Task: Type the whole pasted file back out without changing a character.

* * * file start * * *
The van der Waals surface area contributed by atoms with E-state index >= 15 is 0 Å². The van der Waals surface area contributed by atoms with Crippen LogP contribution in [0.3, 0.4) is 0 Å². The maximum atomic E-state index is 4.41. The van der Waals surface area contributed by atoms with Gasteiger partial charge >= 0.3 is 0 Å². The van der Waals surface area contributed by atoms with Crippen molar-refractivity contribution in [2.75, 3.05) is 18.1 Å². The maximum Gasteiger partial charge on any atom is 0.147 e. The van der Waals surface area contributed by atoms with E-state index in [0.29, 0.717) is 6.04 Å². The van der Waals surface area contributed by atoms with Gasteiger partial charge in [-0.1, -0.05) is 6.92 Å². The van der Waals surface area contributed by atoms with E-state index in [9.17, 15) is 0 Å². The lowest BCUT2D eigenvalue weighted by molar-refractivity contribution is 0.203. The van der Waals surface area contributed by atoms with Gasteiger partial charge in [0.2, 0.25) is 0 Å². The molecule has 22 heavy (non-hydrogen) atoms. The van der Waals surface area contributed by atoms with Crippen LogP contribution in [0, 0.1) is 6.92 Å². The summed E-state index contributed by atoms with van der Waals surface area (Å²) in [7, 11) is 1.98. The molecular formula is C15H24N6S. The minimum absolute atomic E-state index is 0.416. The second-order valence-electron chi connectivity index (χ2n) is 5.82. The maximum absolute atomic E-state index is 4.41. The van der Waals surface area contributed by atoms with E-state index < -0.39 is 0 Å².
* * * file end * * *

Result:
The van der Waals surface area contributed by atoms with E-state index >= 15 is 0 Å². The van der Waals surface area contributed by atoms with Crippen LogP contribution in [0.3, 0.4) is 0 Å². The maximum atomic E-state index is 4.41. The van der Waals surface area contributed by atoms with Gasteiger partial charge >= 0.3 is 0 Å². The van der Waals surface area contributed by atoms with Crippen molar-refractivity contribution in [2.75, 3.05) is 18.1 Å². The maximum Gasteiger partial charge on any atom is 0.147 e. The van der Waals surface area contributed by atoms with E-state index in [0.29, 0.717) is 6.04 Å². The van der Waals surface area contributed by atoms with Gasteiger partial charge in [-0.1, -0.05) is 6.92 Å². The van der Waals surface area contributed by atoms with E-state index in [9.17, 15) is 0 Å². The lowest BCUT2D eigenvalue weighted by molar-refractivity contribution is 0.203. The van der Waals surface area contributed by atoms with Gasteiger partial charge in [0.2, 0.25) is 0 Å². The molecule has 22 heavy (non-hydrogen) atoms. The van der Waals surface area contributed by atoms with Crippen LogP contribution in [0, 0.1) is 6.92 Å². The summed E-state index contributed by atoms with van der Waals surface area (Å²) in [7, 11) is 1.98. The molecular formula is C15H24N6S. The minimum absolute atomic E-state index is 0.416. The second-order valence-electron chi connectivity index (χ2n) is 5.82. The maximum absolute atomic E-state index is 4.41. The van der Waals surface area contributed by atoms with E-state index < -0.39 is 0 Å².